I think, if I were to pick my number one method of self-sabotage, it would be my short attention span.
My personal story isn’t too different from a lot of writers (would-be or otherwise) that I know, in that I was telling stories at a very young age — what started out as epic and convoluted fantasies involving plastic dinosaurs, Korean Barbie knockoffs, and my various stuffed animals (narrated diligently into a cassette recorder, and boy doesn’t that date me?) became actually writing things down, and that’s where my proclivity stayed. Beyond fanfic, though, it took me years before I could actually make my whole way through a story, beginning-middle-end.
The problem wasn’t always having ideas, because those I had (and still have, let’s be honest) by the dozen — the problem was having the discipline and attention to actually keep going through a story until its end. I can’t do detailed outlines, because then I feel like I have already written the whole story and I’m stuck with just a skeleton; I can’t skip around because if I write the “fun” parts, I’ll never get through the necessary bridging pieces. I like to think that as I get older, I’m getting better at it, though how true that actually is, I’m not honestly certain. There is certainly more than enough free time in my day to get more done — that’s in between working full-time and doing the majority of the cooking. I can, when I sit down and dedicate myself, write about a thousand words in forty-five minutes, and I’m given to understand that’s not too shabby.
But I have other hobbies too — I like cooking, I play games, I badger my roommates into going out to eat, because that’s definitely my most expensive hobby. (Oops.) I read; I look at pictures of cute animals; I do a dozen little timewaster things that all add up, and sometimes I will catch myself thinking, “Man, I really should be writing instead.”
I’m really afraid of burnout, though; writing is definitely a thing that I love to do with my all of me, but — and maybe it’s because of that whole attention span problem — I can get burned out easily. More frightening than that, I’ve seen other friends attempt to dedicate themselves to things and completely wreck themselves for a once-beloved hobby; I’ve seen people swear off something they loved to do because they pushed themselves too hard with no sort of middle ground, and ended up crashing spectacularly. And I know that’s kind of against a lot of advice blogs I have seen, especially in regards to writing or art — you do have to keep pushing yourself, they say; you have to push yourself to your limits and beyond or else you’ll never get anywhere with it. There are hundreds of thousands of people who want to do this too, you have to strive to make your own success.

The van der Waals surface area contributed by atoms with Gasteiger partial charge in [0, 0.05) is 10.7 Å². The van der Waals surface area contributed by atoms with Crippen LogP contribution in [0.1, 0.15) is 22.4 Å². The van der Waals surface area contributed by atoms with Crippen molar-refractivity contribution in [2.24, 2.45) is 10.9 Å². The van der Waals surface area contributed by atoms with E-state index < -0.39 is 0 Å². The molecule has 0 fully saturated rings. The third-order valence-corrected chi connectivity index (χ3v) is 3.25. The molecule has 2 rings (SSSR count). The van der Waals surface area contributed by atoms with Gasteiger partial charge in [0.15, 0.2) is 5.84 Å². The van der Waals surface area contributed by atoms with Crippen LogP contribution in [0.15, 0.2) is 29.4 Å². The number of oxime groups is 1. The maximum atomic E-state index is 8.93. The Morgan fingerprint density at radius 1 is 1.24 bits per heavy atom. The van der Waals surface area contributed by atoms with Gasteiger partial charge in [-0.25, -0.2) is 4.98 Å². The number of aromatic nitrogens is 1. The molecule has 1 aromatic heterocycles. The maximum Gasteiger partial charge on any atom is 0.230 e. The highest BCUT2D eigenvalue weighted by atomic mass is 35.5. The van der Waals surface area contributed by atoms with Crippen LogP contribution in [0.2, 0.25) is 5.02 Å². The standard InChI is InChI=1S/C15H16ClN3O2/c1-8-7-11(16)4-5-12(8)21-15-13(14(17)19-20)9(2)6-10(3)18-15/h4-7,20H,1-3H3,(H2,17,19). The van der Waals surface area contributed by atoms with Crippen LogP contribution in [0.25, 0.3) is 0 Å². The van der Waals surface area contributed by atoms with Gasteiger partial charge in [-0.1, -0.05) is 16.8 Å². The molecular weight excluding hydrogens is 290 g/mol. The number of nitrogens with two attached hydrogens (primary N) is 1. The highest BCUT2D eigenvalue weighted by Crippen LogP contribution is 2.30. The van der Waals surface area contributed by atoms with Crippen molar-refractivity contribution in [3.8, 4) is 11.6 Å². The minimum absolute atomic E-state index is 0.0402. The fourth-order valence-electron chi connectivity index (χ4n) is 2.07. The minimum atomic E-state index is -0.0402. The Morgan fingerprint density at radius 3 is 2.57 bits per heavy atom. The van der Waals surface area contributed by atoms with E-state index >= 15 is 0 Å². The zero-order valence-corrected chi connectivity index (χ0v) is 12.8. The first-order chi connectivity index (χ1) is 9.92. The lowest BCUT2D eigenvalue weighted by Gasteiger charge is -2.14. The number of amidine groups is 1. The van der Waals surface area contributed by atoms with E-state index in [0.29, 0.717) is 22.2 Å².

And you know, I don’t think that’s wrong, either, but — I also think that sort of thing applies best to a certain kind of person, and I don’t think that’s the type that I am. I love writing, and I love telling stories, and I think I’m not too bad at it, overall. But I don’t have it in myself to pour my all of me recklessly and desperately into something; I like safety nets and having Plans B-D. I want very much to continue with this writing habit and share my stories in any way I can — I’m excited for each and every sale (though I don’t have many) because it signifies that someone is reading something I wrote! And that is the most exciting thing.
Except, at the same time, I don’t want to sacrifice the other things I do in my day. I mean, I’d love it if I could be self-sufficient selling my writing alone; I don’t think there’s any writer who wouldn’t be thrilled with that. But like I said, I prefer my safety net (especially with my family’s history of health ailments), and I like my other hobbies too. I feel like they give me a more well-rounded approach to the world; I feel like my writing is more interesting for not being the only thing in my life.
So I write about a thousand words a night (more on the weekends usually, depending on how busy those are); I have a resolution to write 365k words this year, and I’m already over halfway there. I’m not producing dozens of dozens of stories, though maybe one a month isn’t a super terrible pace. (Of course that does depend on the length of the story itself; most of what I have up on Amazon and Smashwords average about 4k to 8k, though the last two have been significantly longer, and the one that I have in-progress right now just broke 20k words.)
I still have a large number of stories in my head, and sometimes I get fussy because I’d rather be working on them, I want to work on something else, I don’t want to keep plugging at the thing that was so new and shiny when I first started it. But I guess with age comes more discipline, so even if I still waste a lot of time in an evening playing dumb flash games or going out somewhere, I’m still getting things done.
I’m glad for that.